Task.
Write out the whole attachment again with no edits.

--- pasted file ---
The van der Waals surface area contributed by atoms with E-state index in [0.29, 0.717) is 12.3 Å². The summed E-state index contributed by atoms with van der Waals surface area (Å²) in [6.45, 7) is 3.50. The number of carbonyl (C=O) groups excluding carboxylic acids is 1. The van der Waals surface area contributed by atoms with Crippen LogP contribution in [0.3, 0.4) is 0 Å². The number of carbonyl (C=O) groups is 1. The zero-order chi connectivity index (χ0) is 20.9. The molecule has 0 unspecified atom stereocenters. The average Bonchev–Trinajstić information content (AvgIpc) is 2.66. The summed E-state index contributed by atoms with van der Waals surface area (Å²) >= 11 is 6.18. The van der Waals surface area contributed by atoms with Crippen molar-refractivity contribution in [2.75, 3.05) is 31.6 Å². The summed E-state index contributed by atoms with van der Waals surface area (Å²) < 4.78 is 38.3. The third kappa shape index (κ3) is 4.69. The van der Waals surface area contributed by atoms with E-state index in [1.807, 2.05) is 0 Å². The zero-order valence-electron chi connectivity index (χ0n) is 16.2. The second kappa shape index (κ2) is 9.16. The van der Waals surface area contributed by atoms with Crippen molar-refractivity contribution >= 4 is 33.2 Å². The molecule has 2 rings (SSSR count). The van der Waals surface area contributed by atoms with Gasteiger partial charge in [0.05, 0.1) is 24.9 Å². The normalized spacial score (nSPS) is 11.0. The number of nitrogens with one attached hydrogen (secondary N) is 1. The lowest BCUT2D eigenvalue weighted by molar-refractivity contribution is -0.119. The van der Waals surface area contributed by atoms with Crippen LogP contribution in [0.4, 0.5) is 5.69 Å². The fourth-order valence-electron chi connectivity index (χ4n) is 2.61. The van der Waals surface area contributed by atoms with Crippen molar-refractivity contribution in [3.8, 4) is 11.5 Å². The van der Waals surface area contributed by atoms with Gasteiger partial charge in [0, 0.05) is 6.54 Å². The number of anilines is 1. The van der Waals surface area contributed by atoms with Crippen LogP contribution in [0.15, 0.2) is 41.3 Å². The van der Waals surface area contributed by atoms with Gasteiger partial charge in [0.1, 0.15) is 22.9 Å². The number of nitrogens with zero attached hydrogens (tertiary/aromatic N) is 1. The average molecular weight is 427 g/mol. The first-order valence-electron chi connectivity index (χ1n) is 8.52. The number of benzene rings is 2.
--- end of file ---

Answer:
The van der Waals surface area contributed by atoms with E-state index in [0.29, 0.717) is 12.3 Å². The summed E-state index contributed by atoms with van der Waals surface area (Å²) in [6.45, 7) is 3.50. The number of carbonyl (C=O) groups excluding carboxylic acids is 1. The van der Waals surface area contributed by atoms with Crippen LogP contribution in [0.3, 0.4) is 0 Å². The number of carbonyl (C=O) groups is 1. The zero-order chi connectivity index (χ0) is 20.9. The molecule has 0 unspecified atom stereocenters. The average Bonchev–Trinajstić information content (AvgIpc) is 2.66. The summed E-state index contributed by atoms with van der Waals surface area (Å²) >= 11 is 6.18. The van der Waals surface area contributed by atoms with Crippen molar-refractivity contribution in [2.75, 3.05) is 31.6 Å². The summed E-state index contributed by atoms with van der Waals surface area (Å²) < 4.78 is 38.3. The third kappa shape index (κ3) is 4.69. The van der Waals surface area contributed by atoms with E-state index in [1.807, 2.05) is 0 Å². The zero-order valence-electron chi connectivity index (χ0n) is 16.2. The second kappa shape index (κ2) is 9.16. The van der Waals surface area contributed by atoms with Crippen molar-refractivity contribution >= 4 is 33.2 Å². The molecule has 2 rings (SSSR count). The van der Waals surface area contributed by atoms with Gasteiger partial charge in [0.05, 0.1) is 24.9 Å². The normalized spacial score (nSPS) is 11.0. The number of nitrogens with one attached hydrogen (secondary N) is 1. The lowest BCUT2D eigenvalue weighted by molar-refractivity contribution is -0.119. The van der Waals surface area contributed by atoms with Crippen LogP contribution in [0.4, 0.5) is 5.69 Å². The fourth-order valence-electron chi connectivity index (χ4n) is 2.61. The van der Waals surface area contributed by atoms with Crippen molar-refractivity contribution in [3.8, 4) is 11.5 Å². The van der Waals surface area contributed by atoms with Gasteiger partial charge in [0, 0.05) is 6.54 Å². The number of anilines is 1. The van der Waals surface area contributed by atoms with Crippen LogP contribution in [0.15, 0.2) is 41.3 Å². The van der Waals surface area contributed by atoms with Gasteiger partial charge in [0.1, 0.15) is 22.9 Å². The number of nitrogens with zero attached hydrogens (tertiary/aromatic N) is 1. The average molecular weight is 427 g/mol. The first-order valence-electron chi connectivity index (χ1n) is 8.52. The number of benzene rings is 2.